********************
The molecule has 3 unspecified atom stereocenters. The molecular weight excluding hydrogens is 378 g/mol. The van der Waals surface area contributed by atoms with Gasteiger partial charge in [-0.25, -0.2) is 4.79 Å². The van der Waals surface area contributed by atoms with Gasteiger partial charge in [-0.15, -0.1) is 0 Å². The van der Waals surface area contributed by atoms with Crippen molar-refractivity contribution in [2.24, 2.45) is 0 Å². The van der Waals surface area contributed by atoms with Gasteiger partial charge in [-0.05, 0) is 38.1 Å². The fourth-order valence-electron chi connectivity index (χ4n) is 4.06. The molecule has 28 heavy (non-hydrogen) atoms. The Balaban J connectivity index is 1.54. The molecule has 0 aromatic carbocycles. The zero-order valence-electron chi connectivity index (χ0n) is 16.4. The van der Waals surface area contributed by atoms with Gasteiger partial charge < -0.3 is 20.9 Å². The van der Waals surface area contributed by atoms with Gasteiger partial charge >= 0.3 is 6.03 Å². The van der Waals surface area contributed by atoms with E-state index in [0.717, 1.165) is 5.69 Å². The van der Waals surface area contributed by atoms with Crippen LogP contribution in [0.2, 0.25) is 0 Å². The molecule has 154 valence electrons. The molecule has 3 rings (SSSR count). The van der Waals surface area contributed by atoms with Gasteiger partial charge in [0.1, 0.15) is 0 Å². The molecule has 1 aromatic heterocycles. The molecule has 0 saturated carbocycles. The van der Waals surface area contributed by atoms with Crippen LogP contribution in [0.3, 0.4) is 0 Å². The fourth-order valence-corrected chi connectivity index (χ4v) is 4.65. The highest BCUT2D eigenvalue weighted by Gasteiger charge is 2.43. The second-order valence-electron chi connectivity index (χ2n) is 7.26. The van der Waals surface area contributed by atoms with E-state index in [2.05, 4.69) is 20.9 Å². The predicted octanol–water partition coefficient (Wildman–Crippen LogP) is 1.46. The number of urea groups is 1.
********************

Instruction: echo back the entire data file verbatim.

The molecule has 3 unspecified atom stereocenters. The molecular weight excluding hydrogens is 378 g/mol. The van der Waals surface area contributed by atoms with Gasteiger partial charge in [-0.25, -0.2) is 4.79 Å². The van der Waals surface area contributed by atoms with Gasteiger partial charge in [-0.15, -0.1) is 0 Å². The van der Waals surface area contributed by atoms with Crippen molar-refractivity contribution in [2.24, 2.45) is 0 Å². The van der Waals surface area contributed by atoms with Gasteiger partial charge in [-0.05, 0) is 38.1 Å². The fourth-order valence-electron chi connectivity index (χ4n) is 4.06. The molecule has 28 heavy (non-hydrogen) atoms. The Balaban J connectivity index is 1.54. The molecule has 0 aromatic carbocycles. The zero-order valence-electron chi connectivity index (χ0n) is 16.4. The van der Waals surface area contributed by atoms with Gasteiger partial charge < -0.3 is 20.9 Å². The van der Waals surface area contributed by atoms with Gasteiger partial charge >= 0.3 is 6.03 Å². The van der Waals surface area contributed by atoms with E-state index in [0.717, 1.165) is 5.69 Å². The van der Waals surface area contributed by atoms with Crippen LogP contribution in [0.2, 0.25) is 0 Å². The molecule has 154 valence electrons. The molecule has 3 rings (SSSR count). The van der Waals surface area contributed by atoms with Gasteiger partial charge in [0.1, 0.15) is 0 Å². The molecule has 1 aromatic heterocycles. The molecule has 0 saturated carbocycles. The van der Waals surface area contributed by atoms with Crippen LogP contribution in [0.3, 0.4) is 0 Å². The fourth-order valence-corrected chi connectivity index (χ4v) is 4.65. The highest BCUT2D eigenvalue weighted by Gasteiger charge is 2.43. The second-order valence-electron chi connectivity index (χ2n) is 7.26. The van der Waals surface area contributed by atoms with E-state index in [2.05, 4.69) is 20.9 Å². The predicted octanol–water partition coefficient (Wildman–Crippen LogP) is 1.46. The number of urea groups is 1.